Ensure access to clean municipal water source.
When moving, building, renting or purchasing a home, consider the following factors that affect your health
- Ensure access to clean municipal water sources.
- Avoid traffic congestion (noise and air pollution), radon, valleys with stagnant air, sources of EMFs, industrial areas.
- Look for open, ventilated lots with good access to light and sunshine.
- Paint, carpeting, glue, wallpaper paste, wood preservatives and other common materials are made with health-threatening chemicals that may be colorless or odorless. Fortunately, natural and environmentally friendly building materials are available.
- Avoid synthetic floor coverings and board products that have chemical emissions. Also, avoid concrete if possible. It blocks the earth's natural electromagnetic frequencies, causing health problems. Choose linoleum, which is made from flax seed oil.
- Avoid wall-to-wall carpet it traps dust, is difficult to clean, and the underlay and backing are usually synthetic. Natural wool area rugs with jute underlay are now available.
- Incorporate tile, brick, stone, sustainable hardwoods, glass, metal, ceramic, natural fabrics, non-toxic finishes, solvent-free caulking, adhesives and glues.
- Birch and maple are the most acceptable woods for the environmentally hypersensitive.
- Wiring of a house can be done in ways that minimize electromagnetic field radiation. Consult an expert to help you.
- Before moving into a neighborhood, test for harmful electromagnetic field radiation with a gauss meter, a device that measures magnetic fields in milliGauss.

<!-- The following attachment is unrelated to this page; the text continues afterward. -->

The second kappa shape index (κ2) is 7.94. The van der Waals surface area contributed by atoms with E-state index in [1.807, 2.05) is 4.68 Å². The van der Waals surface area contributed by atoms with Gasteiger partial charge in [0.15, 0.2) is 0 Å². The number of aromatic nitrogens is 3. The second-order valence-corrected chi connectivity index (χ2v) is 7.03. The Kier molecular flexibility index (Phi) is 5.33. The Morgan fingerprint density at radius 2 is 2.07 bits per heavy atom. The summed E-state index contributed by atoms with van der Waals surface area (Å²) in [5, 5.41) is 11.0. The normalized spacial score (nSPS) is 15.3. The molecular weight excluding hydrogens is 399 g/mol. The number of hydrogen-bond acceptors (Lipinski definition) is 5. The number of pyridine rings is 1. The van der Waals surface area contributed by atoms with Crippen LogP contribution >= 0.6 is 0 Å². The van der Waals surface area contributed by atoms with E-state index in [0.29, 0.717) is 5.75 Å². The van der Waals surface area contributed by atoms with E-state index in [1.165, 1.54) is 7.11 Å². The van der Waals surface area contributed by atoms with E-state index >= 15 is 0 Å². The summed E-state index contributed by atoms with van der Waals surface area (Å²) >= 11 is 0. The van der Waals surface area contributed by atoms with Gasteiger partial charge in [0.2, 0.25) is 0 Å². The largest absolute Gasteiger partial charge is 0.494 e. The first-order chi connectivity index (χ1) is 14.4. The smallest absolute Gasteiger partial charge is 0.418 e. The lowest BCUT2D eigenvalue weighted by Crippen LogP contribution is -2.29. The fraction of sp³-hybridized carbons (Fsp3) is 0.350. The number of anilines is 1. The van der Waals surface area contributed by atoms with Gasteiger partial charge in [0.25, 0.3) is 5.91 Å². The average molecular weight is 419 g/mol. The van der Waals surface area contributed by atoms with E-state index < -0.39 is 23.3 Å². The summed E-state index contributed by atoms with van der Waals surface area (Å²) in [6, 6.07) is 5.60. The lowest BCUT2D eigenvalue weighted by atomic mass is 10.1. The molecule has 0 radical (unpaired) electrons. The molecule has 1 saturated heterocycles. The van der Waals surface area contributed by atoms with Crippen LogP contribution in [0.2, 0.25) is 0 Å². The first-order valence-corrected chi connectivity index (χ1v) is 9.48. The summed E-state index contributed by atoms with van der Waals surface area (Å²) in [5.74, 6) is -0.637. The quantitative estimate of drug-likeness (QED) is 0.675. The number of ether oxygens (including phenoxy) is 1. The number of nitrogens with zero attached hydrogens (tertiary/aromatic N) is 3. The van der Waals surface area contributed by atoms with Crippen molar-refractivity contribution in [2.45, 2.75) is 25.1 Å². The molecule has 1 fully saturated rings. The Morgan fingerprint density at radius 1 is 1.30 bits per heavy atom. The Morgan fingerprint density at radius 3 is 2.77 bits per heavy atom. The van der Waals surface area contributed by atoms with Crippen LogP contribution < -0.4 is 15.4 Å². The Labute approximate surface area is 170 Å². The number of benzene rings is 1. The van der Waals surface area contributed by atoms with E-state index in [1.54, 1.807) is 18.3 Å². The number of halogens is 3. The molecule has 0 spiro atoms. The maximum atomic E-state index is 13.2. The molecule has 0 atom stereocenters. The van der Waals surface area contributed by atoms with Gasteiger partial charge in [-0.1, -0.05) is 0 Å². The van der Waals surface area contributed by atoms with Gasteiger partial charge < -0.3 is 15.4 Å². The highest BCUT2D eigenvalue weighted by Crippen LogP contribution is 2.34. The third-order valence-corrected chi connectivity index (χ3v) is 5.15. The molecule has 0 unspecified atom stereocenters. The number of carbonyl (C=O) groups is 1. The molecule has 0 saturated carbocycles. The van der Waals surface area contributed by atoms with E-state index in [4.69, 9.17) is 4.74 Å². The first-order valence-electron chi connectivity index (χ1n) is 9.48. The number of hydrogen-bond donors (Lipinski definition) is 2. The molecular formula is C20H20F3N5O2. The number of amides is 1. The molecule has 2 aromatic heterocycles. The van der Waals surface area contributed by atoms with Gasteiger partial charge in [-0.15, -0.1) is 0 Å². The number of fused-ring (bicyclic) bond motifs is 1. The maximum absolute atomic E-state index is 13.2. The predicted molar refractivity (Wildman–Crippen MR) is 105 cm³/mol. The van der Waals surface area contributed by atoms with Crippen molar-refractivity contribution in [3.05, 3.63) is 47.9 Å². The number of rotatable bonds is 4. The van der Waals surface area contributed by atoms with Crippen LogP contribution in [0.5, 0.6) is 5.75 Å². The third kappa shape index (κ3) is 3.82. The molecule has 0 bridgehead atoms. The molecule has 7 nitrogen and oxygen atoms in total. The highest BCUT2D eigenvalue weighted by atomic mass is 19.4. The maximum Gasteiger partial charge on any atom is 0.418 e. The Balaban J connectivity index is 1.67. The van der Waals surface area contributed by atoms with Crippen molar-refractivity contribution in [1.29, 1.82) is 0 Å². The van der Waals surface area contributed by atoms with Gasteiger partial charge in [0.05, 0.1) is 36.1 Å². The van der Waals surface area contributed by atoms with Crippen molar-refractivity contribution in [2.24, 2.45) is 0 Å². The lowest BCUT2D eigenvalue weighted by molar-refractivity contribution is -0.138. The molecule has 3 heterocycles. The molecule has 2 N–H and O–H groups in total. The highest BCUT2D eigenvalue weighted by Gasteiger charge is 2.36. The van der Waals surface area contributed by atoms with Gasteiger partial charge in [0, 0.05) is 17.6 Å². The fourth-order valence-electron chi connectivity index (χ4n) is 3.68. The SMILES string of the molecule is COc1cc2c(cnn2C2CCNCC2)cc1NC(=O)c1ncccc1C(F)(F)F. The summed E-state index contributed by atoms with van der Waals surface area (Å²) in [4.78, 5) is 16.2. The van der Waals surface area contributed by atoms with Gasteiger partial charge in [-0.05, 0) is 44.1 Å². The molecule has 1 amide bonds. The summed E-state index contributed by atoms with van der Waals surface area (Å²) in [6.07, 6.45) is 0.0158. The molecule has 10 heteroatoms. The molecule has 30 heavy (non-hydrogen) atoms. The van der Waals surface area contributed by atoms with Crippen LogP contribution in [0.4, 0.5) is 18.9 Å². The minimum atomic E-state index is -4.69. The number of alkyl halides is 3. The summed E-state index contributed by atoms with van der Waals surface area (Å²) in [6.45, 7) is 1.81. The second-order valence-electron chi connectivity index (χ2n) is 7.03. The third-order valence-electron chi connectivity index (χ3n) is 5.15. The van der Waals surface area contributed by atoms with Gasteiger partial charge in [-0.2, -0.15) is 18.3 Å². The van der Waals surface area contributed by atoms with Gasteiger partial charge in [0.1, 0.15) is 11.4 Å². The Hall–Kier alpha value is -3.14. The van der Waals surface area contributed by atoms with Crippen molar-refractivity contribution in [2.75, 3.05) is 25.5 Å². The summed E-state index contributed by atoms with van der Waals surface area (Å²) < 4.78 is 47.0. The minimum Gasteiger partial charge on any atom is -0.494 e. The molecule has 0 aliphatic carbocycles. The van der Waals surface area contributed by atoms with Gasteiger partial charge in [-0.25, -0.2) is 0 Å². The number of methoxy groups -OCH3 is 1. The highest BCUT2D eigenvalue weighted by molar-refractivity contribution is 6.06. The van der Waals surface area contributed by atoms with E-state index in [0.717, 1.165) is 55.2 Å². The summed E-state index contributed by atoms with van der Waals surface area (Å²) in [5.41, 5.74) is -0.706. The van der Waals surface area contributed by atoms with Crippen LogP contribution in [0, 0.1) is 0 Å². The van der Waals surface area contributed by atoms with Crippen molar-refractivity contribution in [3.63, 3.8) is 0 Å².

- Use copper pipes with flared joints.
Heating and Cooling
- Use radiant systems which minimize the stirring of dust.
- Always properly vent combustion sources for gas or oil appliances.
- Use airtight fireplaces, and place air intakes away from the traffic side of a house.
- Place the furnace in a sealed room.
- Install a central vacuum.
- Avoid attached garages.
- Find out if the house has been treated with insecticides or other fumigations in the last five years. If so, research the chemicals used and find out how long they take to break down.
- Be sure there is natural and full-spectrum lighting.
- Provide enough windows, skylights and sunpipes.
Chlorofluorocarbons (CFCs) deplete our valuable atmospheric ozone layer when they escape from conventional refrigerators that have been discarded and damaged. Europeans are more advanced than North Americans in producing CFC-free refrigerators even when discarded, these refrigerators cannot leak CFCs. Europeans use a hydro-carbon refrigeration system called "Greenfreeze," which relies on ozone-safe butane or propane fuels.